this lesson is all about manipulating fonts. We're going to talk about some finer typesetting techniques, tracking turning type on a path tool and some type effects. We'll also discuss converting type into outlines so you can play with scale shape, condensing, extending rounding corners and more. Let's get into the difference between tracking incoming. So here's our tracking right here in the character palette and it's right now it's set to zero. We can make that tighter. That just brings all the letters closer together. That's negative 75. Let's go with caps for now. I guess we can move this out of the way. So that might be a look that we could do something with. But let's say we also want to look at positive 200 gives it a lot of air. Now tracking is uniform space between letters. Turning is space between individual letters. And the reason why that's important is see that a how it creates that awkward junction here with the L. We wanted that to kind of come in to become part of that ...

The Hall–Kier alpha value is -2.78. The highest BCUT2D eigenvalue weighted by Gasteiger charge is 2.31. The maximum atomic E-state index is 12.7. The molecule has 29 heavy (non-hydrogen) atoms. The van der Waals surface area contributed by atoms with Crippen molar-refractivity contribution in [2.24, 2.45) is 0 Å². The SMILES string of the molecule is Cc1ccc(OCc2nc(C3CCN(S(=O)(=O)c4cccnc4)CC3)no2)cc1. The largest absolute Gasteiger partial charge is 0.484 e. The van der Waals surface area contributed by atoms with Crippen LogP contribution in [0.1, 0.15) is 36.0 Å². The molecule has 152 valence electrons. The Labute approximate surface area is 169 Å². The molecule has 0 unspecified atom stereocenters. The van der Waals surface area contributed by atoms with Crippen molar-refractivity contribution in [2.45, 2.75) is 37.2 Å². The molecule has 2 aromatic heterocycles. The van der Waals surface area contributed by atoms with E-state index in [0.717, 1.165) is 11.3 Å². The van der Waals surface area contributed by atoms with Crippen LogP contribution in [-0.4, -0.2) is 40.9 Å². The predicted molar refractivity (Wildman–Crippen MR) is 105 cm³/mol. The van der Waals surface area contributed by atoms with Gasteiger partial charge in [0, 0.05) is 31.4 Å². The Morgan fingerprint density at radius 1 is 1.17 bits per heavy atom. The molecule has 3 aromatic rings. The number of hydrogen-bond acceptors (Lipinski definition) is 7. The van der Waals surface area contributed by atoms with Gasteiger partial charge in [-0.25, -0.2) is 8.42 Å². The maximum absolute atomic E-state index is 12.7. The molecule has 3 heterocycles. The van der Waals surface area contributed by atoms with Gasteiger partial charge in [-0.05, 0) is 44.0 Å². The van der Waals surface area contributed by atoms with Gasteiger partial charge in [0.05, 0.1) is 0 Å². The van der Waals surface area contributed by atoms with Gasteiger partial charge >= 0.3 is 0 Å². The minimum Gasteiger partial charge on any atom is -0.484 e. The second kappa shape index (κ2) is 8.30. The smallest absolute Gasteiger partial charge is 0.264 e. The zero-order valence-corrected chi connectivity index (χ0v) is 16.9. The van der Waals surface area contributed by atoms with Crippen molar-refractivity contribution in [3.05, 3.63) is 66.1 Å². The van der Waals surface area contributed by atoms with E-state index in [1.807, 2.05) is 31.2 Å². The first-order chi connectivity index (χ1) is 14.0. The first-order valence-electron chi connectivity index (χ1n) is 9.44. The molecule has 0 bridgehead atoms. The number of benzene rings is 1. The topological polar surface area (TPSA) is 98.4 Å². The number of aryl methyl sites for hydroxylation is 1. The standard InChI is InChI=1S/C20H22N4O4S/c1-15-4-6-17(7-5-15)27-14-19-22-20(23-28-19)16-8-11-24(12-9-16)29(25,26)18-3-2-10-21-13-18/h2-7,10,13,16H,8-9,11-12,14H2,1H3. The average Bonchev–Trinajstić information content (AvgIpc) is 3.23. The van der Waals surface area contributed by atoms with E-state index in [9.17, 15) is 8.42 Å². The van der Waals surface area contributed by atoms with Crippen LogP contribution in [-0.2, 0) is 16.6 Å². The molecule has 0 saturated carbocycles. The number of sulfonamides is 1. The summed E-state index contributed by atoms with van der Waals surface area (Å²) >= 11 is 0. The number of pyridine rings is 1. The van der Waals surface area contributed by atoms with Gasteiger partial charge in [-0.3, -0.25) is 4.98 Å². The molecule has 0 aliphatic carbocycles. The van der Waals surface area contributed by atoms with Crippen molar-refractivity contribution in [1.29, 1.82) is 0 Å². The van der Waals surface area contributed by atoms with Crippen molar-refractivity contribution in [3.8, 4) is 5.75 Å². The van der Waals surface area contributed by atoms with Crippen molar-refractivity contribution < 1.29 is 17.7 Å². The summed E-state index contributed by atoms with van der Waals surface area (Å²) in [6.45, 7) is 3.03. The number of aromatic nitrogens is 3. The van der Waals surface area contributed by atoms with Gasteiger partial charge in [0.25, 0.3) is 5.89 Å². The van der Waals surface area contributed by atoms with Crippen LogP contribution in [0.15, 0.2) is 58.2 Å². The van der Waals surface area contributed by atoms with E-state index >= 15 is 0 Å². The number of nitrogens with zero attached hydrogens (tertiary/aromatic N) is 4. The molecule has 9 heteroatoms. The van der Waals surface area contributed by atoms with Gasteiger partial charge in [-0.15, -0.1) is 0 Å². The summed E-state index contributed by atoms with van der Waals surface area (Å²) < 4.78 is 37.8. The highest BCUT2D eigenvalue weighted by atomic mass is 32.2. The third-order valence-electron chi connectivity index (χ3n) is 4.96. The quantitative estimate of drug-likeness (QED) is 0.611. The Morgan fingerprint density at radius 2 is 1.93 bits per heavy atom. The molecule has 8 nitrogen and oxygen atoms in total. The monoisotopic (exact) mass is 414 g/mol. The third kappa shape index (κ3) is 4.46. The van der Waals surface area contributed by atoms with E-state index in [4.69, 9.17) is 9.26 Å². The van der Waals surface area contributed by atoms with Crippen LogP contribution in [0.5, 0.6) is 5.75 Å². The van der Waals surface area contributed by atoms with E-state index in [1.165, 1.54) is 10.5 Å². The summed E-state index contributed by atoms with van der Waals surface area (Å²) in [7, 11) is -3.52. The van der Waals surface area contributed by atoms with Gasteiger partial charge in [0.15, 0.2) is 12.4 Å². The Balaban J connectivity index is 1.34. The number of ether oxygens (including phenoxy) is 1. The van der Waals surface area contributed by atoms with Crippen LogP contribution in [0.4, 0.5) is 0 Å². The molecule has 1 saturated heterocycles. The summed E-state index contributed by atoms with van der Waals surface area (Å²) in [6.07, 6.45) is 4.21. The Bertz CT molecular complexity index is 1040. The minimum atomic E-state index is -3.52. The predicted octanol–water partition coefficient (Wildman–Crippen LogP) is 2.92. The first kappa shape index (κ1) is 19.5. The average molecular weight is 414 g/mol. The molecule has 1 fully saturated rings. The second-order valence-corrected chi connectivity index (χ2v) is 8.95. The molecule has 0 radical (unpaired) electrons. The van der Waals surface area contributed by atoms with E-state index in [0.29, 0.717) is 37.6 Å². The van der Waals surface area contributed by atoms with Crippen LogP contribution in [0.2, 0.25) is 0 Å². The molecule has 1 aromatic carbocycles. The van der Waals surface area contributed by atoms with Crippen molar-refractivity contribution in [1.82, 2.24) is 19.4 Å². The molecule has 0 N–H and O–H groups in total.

L. Almost for something like this that's so tight. Maybe that that would be a way to go optically too. If you see all this space between the L. And the A. It seems like there's a lot less space between the Z. And the E. And that's not necessarily the case right now we're set to optical turning. We could also set this to auto which changes it a little bit and we could set it to metrics or 20, which would be mathematical zero. But regardless when you're dealing with something like a name or a title that's going to become your logo type, you want to really make sure that these considerations are fully thought out to add a little bit more cunning. Put your cursor between the letters and you hold the option key and you just use the arrows left and right to give little bits of extra turning and you can see that the value here is changing. So that's the way I did it up here and I just use the arrows to bring it closer or further apart. You can also use this menu here, use the arrows this way And if you use the dropdown menu again, you can use some of these preset values. So if I went to like negative 75, it looks like that. If I went to negative 100 it looks like that. So that just gives you a basic sense of kern ng and tracking and the ways that they're important to the overall feeling and look of the logo that you're working with. So another thing I want to talk about is ligatures by having the L. Crashed into the A. We created an artificial ligature here in the blaze logo. But ligatures are also things that are inherent to certain fonts and certain types of typesetting. There's certain fonts that have special joined characters when they're kind of close to each other and they would look awkward otherwise there's a special way of presenting them. When you turn on ligatures that makes it look a little bit better. So I'm gonna show you an example of a font that does use ligatures and we'll see how you can enable them or disable them and how they could work to set my tracking back to zero. Let's make this a bit bigger and let's type in let's try and F. L. That's a common ligature. Let's try a different front. And now let's turn off all caps. There you go. The way the F meets the l. That's the ligature. Let's try F. I. That's another ligature. So I'm gonna duplicate these guys. You can turn off the ligatures by going to window all the way down to the type open type palette. And right here this button here turns standard ligatures on and off. So you see the difference F. I looks awkward because of how close they are. But the ligature version is this one right here, fl again very close, looks a bit awkward. That ligature is F. L. So that's an example. It's really when one letter meets another letter elegantly, so it looks better than if it were to just be the standard versions of each letter. That's what we call ligature. Another thing you should probably know about, You can actually set type on a path. So let's say you draw something free form, there was your path and made it a stroke. And all you have to do is go to the type tool and type on a path right here. When you see that word path come up, you can start typing so I can say blaze, You can change the front by using the eyedropper tool and it will pick up the style of whatever your eye dropping so that's blaze on a path. We can make it bigger to see that curve a little more. See how the letter forms follow that path perfectly. And this path can always be changed. You just have to click on the direct selection tool or press a and you just move these busier curves and anchor points as needed. You can get as wild or as tame as you're looking for. There's also type of effects you can do and that is in the appearance palette, go to the appearance palette and the property menus and you click on effects, let's say I wanted to warp this and make it marked. I could draw an arc and I could do the path. But this is another way to do it. So the preview button allows me to see what it's gonna look like when I hit. Okay and click off and it's marked and it's actually slightly distorted almost like it's giving you this fish side effect, but it's still live type. So if I duplicate that, I can try a different type of distortion instead of a warp, I can do flag There you go. The blue is indicating what the starting position is that those letters let's say I wanted to change something like I wanted to make them all caps. I can do that and the effect will still be there. There's a lot of things you can explore here but I just wanted to show you some extra type options when you're thinking about how you're going to present your logo type For exercise 10. I'd like you to follow along using your own typeset logo or you can download a starter file using blaze as an example. Try and take your line of type and turn it into something more impactful and interesting by manipulating the shapes and the forms. So sometimes your logo type needs to be more than just type setting more than just the font. So what we can do here is create outlines by doing shift command zero. And now each of these letters become their own separate thing. We can alter the anchor points, we can use our pen tool to adjust the busier curves and the paths, we can do all kinds of stuff to really alter. This becomes something unique. Let's go back to the first font style that we're happy with. We can duplicate this, put the live type off to the side and now if I really want to play with placement, I can do things like first, let's make outlines. Okay, cool, I can duplicate that a couple of times. So now each of these letters can become independent things. We can stretch some of them, we can extend them. We can isolate individual letters, move them, scale them, draw new shapes. We can condense them the right way. Not artificially stretch them, but we can do that by extending the ends of the letters. We want to really condense. Del just extend that the E. As well. He would extend this and this. Now you have a very condensed D. So there's a lot, you can do their play with each of the individual letters as their own separate objects. So using the lasso tool to isolate them. If you do command X and then command F, paste it back in place. Just do that with all the letters. So now, instead of the whole word traveling together, each letter is kind of on its own. And that could be interesting. So we could start to play with arrangements here, duplicate the B. I'm just holding option as I click and drag that can stay on the same baseline. What if I wanted to do like a stair stepped approach and that E. Is all alone. Maybe I can extend it. Who says I can't extend that E. That's looking kind of unique. Pretty interesting. So from here, let me duplicate this because I don't want to really lose what I just did. But I'm noticing the L. And the Z. Might have an opportunity right here to meet each other. So let's make some room. Let's try it this way. If I select only the top of the Z. And I bring the path up right there. Cool. That's kind of interesting. These guys, you can cross each other and looks like the space here could be a little tighter. Maybe this needs to come in and move over a bit and this doesn't have to be so even does it. So we can take the crossbar of the bring that in a little. Maybe the Z could use a little more and a little less and this can come all the way out. Yeah, that has some power. Strong sense of motion. This might be interesting. I'm extending the side of this a to kind of fill in some of the empty negative space. That looks kind of cool. It's very unique. So this is just an example of how you can take a logo type and really treat those letters as their own individual objects. You might want to play with putting some kind of holding shape some kind of box around this whole thing right now that's a fill. So if I just change it back to a stroke and I can kind of match the weight. You can refine it later. It doesn't have to be perfect. It's starting to look like something. It's not there yet. Let's see what we can do. Maybe it should be a little bit thinner. So the B. Let's see the L. Is pretty thin. That's fine. But if I wanted to do something like this, be let's say I wanted to grab only these anchor points here on this side of the B. And extend them. That's kind of cool. That's different for A. V. Huh? Let's create a guide here. So you can line things up. What we're trying to do is create some energy. But we're also trying to make this interesting and unique and organized because it is a tech and communications startup and they're all about systems. So we do want to keep a bit of organization with also a bit of personality and flair. So the A. And the Z. They have kind of a nice relationship. Bring this in a bit closer and I can take the B. In a bit of my L. Coming closer. That looks all right now. I feel like there's something that I can do with these letters. That might be kind of cool. Yeah, that could work If I were to match the angle of the same. Maybe that would be more interesting. So all I have to do is select this anchor point up here and move that one anchor point and not the whole terminal. Let's line up this E. Right here. Let's make sure spacing is equidistant. Let's extend that A. That's extended all the way to the Z. Let's create another guide right here. Let's bring the Z. Out. Let's bring that Ln just a little and we could bring this side in. Its coming together. Maybe there's a little too much room up there. Let's extend the E. And the L. So it can become part of the frame. Bring the L. Up, create some extra anchor points. So if I put one here and here and here three new anchor points. If I delete the middle. There you go. We have an open path there and all I have to do and said the arrow case to move that back and move this forward. I'm going to do the same thing with the E. What if this E. Started to create that frame and this L. Came down all the way around to end the frame. So all I have to do is add a few more anchor points. Cool. Okay that's interesting. Let's bring it all the way over. All right all the letters fit together nicely and yet they all have a unique personality that gives it a little bit of an extra O. Noble feeling. That's not really like anything I've seen in the I. T. Space from here. You know I can look at things like maybe the whole thing should sit in a frame. So if I just create a shape and I could send it to the back by hitting shift command left bracket and then I'll change that color to a bit of a purplish blue. There you go. So I can select all of these elements held shift and click on the background shape. I will select everything but that and I can group these together. You get these question marks here, that's because part of it's a stroke and part of it is a shape. So the letters or shapes and this outline is still a stroke. I can select this. I can go to object expand and it's going to turn that stroke into a shape. Cool. And what I can do now is I can select everything. I can hold shift to deselect the shape behind go to my pathfinder right here clicking night and now that's all one piece. One group, the whole thing. But if I move this it travels together that all became one piece. So I can do things like duplicate this, I can knock out the shape, meaning I can cut it out by hitting the minus front button right here in the pathfinder palette. But another thing I can do is I can give this a secondary color. There you go. There's various ways we can use this also. It can kind of maybe stand on its own as just as a mark like that and maybe these different usages are appropriate for different situations. But this is I think in my opinion, a strong way to do a logo type. It's just using type but it's becoming more than that and it's not just taking a font and doing some nice typesetting or changing some of the characters. It really, for me, has more of a conceptual element because we're dealing with systems and circuits and the whole thing has a strong, powerful presence and it all fits together nicely.